Tuesday, October 9, 2007

Housing Market Story Gets TV-MA Rating

by Broderick Perkins
© 2007 DeadlineNews.Com

Deadline Newsroom – This story is specifically designed for mature adults only. It may not be suitable for children under 17 and those masquerading as adults. This story contains all of the following: graphic reports of realty volatility (V); statistics of doom (S); and really gloomy language (L).

Make sure the kids are safely tucked away in bed.

And wait for the film clip after the credits roll.

Like the TV-ratings before a late night horror movie, headlines have begun to blare with horror, the kind of horror that gives you no quarter to flee or to fight, allowing only the denial of hope.

"The Roof Is Caving In On the Housing Market;" "Think Housing's Bad? You Ain't Seen Nothing Yet;" and now "Housing Market Story Gets TV-MA Rating."

Apparently, the housing market is in the can and all that's left is to slam on the lid.

The latest plot of housing market doom and gloom is written with recent housing futures statistics that indicate home prices in many major markets will rerun price plunges from now until beyond the start of the next decade.

That'd be 2011.

This outlook for home prices is based on early returns from housing futures contracts sold on the Chicago Mercantile Exchange (CME). Available since May, the contracts and trading of housing futures are based on movement in the S&P/Case-Shiller Home Price Indices, a measure of median home price data for major cities in the country.

CME offers futures contracts for 10 of the 20 cities in the S&P/Case-Shiller index and a composite index of the 10 cities over various months from November 2007 to November 2011.

So, there's your graphic volatility.

From November 2007 to November 2010, the futures outlook for homes prices is an 8 percent drop in the composite number, but real crashing prices in many cities.

The biggest drops for the same period are forecast for Las Vegas, Miami and San Diego which are expected to get clobbered as home prices drop 24 percent in each town; followed by, Denver, down 22 percent; San Francisco, by 20 percent; Washington, D.C. and Los Angeles, both off by 19 percent; New York metro, 13 percent; Boston, 12.4 percent; and Chicago, down only 10 percent during the period.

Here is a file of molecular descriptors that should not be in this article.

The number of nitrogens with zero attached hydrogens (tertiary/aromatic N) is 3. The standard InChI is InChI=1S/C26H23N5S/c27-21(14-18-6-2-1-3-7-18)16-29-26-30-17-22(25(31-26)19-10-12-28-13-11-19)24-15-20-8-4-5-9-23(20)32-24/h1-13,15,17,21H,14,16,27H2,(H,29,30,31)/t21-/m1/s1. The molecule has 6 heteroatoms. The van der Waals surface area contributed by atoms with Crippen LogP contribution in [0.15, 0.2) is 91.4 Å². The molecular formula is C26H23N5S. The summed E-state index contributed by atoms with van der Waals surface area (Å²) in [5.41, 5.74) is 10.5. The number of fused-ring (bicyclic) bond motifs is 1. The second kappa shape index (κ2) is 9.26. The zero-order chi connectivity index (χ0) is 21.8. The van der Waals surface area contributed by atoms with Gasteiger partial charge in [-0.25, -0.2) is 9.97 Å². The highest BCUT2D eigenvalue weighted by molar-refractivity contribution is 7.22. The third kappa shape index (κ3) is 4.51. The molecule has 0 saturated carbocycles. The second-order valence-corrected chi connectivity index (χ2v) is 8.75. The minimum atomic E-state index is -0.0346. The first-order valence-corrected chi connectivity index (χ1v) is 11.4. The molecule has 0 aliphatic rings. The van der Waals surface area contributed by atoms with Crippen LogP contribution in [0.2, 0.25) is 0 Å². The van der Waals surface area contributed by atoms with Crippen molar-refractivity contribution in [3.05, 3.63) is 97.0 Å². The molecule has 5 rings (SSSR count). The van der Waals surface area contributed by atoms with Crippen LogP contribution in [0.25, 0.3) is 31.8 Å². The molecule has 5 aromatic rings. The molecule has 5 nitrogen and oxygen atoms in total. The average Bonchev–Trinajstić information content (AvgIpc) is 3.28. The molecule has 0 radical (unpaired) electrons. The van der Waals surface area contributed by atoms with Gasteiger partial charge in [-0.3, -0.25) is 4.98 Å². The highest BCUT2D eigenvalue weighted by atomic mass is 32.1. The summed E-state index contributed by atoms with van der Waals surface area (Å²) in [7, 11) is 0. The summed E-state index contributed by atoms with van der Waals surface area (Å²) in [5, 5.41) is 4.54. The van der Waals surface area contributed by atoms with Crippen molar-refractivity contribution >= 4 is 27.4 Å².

Statistical doom served up right on cue.

"It gets worse in 2011," says SeekingAlpha.com contributor, Matt Hougan, editor of IndexUniverse.com, which covers product and market developments related to index funds, exchange-traded funds, futures, options and the like, as well as investment strategies using such tools.

You were warned about gloomy language.

Hougan's "The Roof Is Caving In On the Housing Market" goes on, "For all of you who think a 15 to 25 percent pullback in the real estate market can't happen, I suggest you take a look at the CME pricing Web site (free membership required)".

More volatility horror.

"The housing picture is not pretty going forward," according to a Bespoke Investment Group (BIG) examination of the futures numbers in another SeekingAlpha piece, "Think Housing's Bad? You Ain't Seen Nothing Yet".

Bespoke charts the housing futures on the back of the S&P/Case-Shiller short-term gloomy out look and finds, looking forward to 2011, "Miami home prices are expected to fall 28 percent from current price levels. San Francisco is second worst at minus 26 percent and San Diego (showing some recovery from 2010) is third at minus 19 percent. Investors are predicting the composite index to fall 14 percent before coming back slightly by 2011."

Pure statistical doom.

Bottom line?

Housings in the dumps for the rest of the decade -- at least that's what the even money on the Mercantile Exchange says.

According to Bespoke, "So while some are hoping home prices have already bottomed, investors actually putting their money to work are betting on much more significant declines."

Now, here comes that post-credits film clip everyone will miss because they were so annoyed by the potentially rotten outcome they turned off the tube and headed for bed.

There could be some respite from the horrific story line.

Trading in the new housing futures is light, less than two dozen contracts a day. That means, as an indicator, housing futures are little more than a trendy guesstimate rather than a solid predictor of housing's future.

© 2007 DeadlineNews.Com

Broderick Perkins, an award-winning consumer journalist of 30 years, is publisher and executive editor of San Jose, CA-based DeadlineNews.Com, a real estate news and consulting service, and the new Deadline Newsroom, DeadlineNews.Com's new backshop. In both cases, it's where all the news really hits home.

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